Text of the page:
“We are seriously concerned about what Jay Clayton’s leadership will mean for investors and the economy. His longtime client, Goldman Sachs, played a central role in the devastating financial crisis of 2008 and has a long record of questionable market behavior. Clayton himself has numerous direct personal conflicts of interest.”
“…We urged the Commission to be more aggressive in laying out structural reforms to the markets and more specific limits on dangerous automated trading practices. The current Supplemental NPRM does not change our basic assessment, as it maintains the basic framework of the 2015 NPRM, with no movement toward additional specificity in risk limits or risk control requirements or reduced discretion for market actors in designing and implementing risk controls…
The committee, with the backing of the Trump administration, is gearing up to pass a bill that would give Wall Street and assorted predatory lenders a free hand to abuse consumers and investors, and raise the likelihood of another financial crisis. Congress should be looking for ways to enforce the rules on Wall Street, not reward their army of lobbyists.
“…This legislation would be better dubbed ‘Wall Street’s CHOICE Act’, as it would have a devastating effect on the capacity of regulators to protect the public interest and defend consumers and investors from Wall Street wrongdoing… This nearly 600-page bill is a radical piece of legislation…”
“Rep. Hensarling’s revisions to his Wall Street’s CHOICE Act will make a disastrous bill even worse…This legislation doesn’t just repeal huge swaths of the Dodd-Frank Act – it makes regulators even weaker than they were before the financial crisis.”
AFR Statement: Secretary DeVos moves ED toward less accountability and worse service for student loan borrowers
Secretary’s DeVos’s actions to rescind three past Department of Education memos moves us away from true accountability, and creates dangers for the very student loan borrowers the Department is responsible for protecting.
Press Statement: Civil Rights Groups, Consumer Advocates, Legal Scholars and Members of Congress file Amicus Briefs in PHH Corporation vs. CFPB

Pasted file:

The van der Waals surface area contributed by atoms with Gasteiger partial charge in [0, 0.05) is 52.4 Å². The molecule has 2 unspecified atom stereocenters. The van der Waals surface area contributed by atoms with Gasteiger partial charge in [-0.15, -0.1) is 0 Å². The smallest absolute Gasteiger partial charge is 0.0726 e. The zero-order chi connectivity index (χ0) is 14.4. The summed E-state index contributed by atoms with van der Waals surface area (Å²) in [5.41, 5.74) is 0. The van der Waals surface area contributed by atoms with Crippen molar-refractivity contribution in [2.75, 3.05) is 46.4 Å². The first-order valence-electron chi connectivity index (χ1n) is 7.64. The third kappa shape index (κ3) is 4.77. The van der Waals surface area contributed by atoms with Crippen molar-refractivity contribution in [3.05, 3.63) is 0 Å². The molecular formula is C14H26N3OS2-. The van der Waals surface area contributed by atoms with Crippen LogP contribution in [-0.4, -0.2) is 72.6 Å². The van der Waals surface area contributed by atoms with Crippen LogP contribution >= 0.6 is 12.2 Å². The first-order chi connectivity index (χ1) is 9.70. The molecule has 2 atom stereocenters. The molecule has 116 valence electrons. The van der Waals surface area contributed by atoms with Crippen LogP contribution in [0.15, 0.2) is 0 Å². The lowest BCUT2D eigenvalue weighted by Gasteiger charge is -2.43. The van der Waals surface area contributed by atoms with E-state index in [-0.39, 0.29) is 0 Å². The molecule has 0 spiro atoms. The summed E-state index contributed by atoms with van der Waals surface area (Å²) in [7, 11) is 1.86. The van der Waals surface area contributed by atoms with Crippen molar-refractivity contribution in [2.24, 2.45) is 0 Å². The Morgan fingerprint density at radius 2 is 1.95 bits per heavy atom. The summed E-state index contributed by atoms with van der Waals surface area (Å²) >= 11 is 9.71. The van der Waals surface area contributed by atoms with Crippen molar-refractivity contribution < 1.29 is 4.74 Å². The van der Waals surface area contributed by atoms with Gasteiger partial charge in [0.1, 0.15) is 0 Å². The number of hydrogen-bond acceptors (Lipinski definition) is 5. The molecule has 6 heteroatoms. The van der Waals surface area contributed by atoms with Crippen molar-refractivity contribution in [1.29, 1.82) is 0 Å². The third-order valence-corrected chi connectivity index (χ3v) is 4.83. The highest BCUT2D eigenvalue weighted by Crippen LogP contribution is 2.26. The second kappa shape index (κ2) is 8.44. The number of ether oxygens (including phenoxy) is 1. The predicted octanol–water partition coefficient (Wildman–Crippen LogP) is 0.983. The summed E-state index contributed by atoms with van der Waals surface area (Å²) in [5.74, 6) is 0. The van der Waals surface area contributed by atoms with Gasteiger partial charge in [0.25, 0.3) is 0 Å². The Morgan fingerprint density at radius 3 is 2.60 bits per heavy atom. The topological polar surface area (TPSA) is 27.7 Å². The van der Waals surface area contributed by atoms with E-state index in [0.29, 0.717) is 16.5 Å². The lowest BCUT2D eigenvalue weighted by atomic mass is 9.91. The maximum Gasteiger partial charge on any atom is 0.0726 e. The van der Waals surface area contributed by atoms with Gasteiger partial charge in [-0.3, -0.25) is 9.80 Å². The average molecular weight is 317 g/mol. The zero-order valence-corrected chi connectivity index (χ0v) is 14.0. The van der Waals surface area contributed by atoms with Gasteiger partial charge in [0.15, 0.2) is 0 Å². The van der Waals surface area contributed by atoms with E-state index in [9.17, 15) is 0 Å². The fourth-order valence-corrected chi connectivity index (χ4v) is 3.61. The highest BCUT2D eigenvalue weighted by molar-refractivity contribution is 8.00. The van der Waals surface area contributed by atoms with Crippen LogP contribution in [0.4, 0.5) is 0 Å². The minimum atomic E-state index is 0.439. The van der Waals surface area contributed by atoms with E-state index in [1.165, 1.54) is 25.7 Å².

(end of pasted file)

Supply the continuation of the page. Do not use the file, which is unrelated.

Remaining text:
“Today, consumer and civil rights groups, leading legal scholars and members of Congress will submit amicus briefs to the U.S. Court of Appeals for the D.C. Circuit in the case of PHH Corporation v. CFPB in support of the Consumer Financial Protection Bureau. The diverse amici urge the full D.C. Circuit Court of Appeals to maintain a strong, independent agency to protect American consumers. …’In the five years since it opened its doors, the CFPB has worked tirelessly to enforce the laws that went ignored in the run-up to the 2008 financial crisis, and has done more than any other federal agency to empower consumers against predatory, deceptive, and outright fraudulent behavior by bad actors in the financial industry…,’ said Wade Henderson, president and CEO, The Leadership Conference on Civil and Human Rights.”
Take on Wall Street Statement: Jay Clayton hearing further demonstrates he is the wrong man to lead the SEC
Jay Clayton’s performance in the SEC confirmation hearing makes it abundantly clear that after a career of helping Wall Street banks avoid accountability, he is uniquely ill-suited to the job of protecting investors and working people from Wall Street misconduct.
Joint Letter to Congress: 50+ Organizations Urge Congress to Keep Rules That Protect Students and Taxpayers from Waste and Fraud in Higher Education
“We believe protections for student and taxpayers should be strengthened, not scaled back. …Veterans, low-income students and students of color have been disproportionately harmed by predatory colleges. Last month, 16 organizations representing millions of military servicemembers, veterans, survivors, and military families voiced their strong support for these protections and urged Congress to fully uphold them.”
Letter to Regulators: 34 Organizations Call For Stronger Protections For Consumers with Limited English Proficiency Against Abusive Debt Collection
This letter addresses the CFPB’s proposal related to increasing access to the Fair Debt Collection Practices Act’s protections for Limited English Proficient (LEP) consumers. …Many of these individuals participate in the consumer credit marketplace, but may have greater difficulty navigating the market, especially when debts go into collection and consumers face the legal implications of unpaid debt.”